Original article



Download in PDF < Return

Clinical importance of early intensive medical treatment for improving prognosis in non-ST-elevation acute coronary syndrome

Fortuny E, Núñez Gil IJ, García-Rubira JC, Ruiz Mateos B, Ibáñez B, Gonzalo N, Vivas D, Macaya C, Fernández Ortiz A

Unidad Coronaria. Servicio de Cardiología. Instituto Cardiovascular. Hospital Clínico San Carlos. Madrid, Spain.

Background and objective: Current guidelines emphasize the importance of optimal
medical treatment for improving the prognosis of patients diagnosed with acute
coronary syndrome without persistent ST-segment elevation, although few studies have
analyzed the importance of implementing prescribing guidelines on outcomes; our aim
was to investigate this relationship.
Methods: Retrospective study of 1118 patients admitted to a coronary unit with non-STsegment
elevation acute coronary syndrome, analyzing baseline characteristics,
treatment during admission, and prognostic variables during hospitalization.
Results: In-hospital mortality was lower (P<.001) in patients who were treated with at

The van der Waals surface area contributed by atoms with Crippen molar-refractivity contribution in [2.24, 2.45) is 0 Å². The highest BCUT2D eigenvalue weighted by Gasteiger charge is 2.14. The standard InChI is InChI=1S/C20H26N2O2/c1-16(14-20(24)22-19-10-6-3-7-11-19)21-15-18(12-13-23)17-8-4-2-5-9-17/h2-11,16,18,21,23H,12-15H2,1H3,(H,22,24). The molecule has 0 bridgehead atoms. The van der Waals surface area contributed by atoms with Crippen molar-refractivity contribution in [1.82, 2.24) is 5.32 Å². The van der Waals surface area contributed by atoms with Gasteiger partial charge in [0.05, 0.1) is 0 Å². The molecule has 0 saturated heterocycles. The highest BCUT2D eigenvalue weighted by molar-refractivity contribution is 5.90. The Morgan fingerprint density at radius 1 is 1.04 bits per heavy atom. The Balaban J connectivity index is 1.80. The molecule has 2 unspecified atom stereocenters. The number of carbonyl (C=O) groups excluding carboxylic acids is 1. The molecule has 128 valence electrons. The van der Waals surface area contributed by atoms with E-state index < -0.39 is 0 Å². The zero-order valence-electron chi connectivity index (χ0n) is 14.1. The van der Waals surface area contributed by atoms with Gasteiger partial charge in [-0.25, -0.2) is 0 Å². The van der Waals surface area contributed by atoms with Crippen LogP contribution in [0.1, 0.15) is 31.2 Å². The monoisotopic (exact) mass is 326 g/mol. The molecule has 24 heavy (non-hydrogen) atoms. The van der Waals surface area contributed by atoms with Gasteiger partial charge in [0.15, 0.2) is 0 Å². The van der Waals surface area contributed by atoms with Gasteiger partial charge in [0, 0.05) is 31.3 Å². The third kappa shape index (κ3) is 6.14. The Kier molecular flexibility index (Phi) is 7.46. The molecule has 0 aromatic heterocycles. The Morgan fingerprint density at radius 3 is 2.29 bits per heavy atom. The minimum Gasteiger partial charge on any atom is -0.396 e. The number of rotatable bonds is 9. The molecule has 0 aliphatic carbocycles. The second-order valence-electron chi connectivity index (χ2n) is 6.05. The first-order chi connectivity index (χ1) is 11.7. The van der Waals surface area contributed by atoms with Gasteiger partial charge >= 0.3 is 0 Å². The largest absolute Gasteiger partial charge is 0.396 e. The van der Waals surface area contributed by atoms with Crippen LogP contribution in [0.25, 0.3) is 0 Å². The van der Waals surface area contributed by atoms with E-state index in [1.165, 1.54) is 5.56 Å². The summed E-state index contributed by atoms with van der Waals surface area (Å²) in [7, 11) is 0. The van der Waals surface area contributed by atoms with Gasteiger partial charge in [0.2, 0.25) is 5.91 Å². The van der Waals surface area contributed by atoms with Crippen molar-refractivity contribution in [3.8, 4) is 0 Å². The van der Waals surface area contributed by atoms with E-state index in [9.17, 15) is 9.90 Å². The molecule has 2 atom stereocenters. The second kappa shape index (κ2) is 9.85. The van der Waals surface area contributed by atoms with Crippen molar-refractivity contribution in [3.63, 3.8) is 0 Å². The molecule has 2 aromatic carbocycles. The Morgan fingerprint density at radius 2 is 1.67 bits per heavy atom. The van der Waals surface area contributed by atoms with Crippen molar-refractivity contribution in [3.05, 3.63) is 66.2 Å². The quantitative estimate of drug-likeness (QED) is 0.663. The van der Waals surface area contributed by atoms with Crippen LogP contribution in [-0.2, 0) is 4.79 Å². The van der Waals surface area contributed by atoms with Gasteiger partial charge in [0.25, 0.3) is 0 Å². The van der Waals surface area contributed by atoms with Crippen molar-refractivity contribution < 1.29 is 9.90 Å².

least 5 of 7 recommended drugs (acetylsalicylic acid, anticoagulants, glycoprotein IIb/IIIa
inhibitors, clopidogrel, â-blockers, angiotensin-converting enzyme inhibitors, and
statins) during emergency admission. Maximum in-hospital Killip score (P<.001) and the
prevalence of a composite outcome (death, repeat myocardial infarct, Killip class 3 or 4)
(P<.001) were also related to the number of drugs prescribed. In addition, our analysis
revealed the prognostic relevance of degree of heart failure at admission and the severity
of coronary disease.
Conclusions: These findings suggest that benefit derives from prescribing the largest
possible number of currently recommended drugs when managing high-risk acute
coronary syndrome without persistent ST-segment elevation. In this patient series, failing
to administer more than 2 of the recommended drugs had a significant effect on
outcome. Recommended drugs should be excluded only if strongly contraindicated.

Síguenos en:

Search the Journal

* Search for article from 1988 to present (from volume 1, number 0, 1988)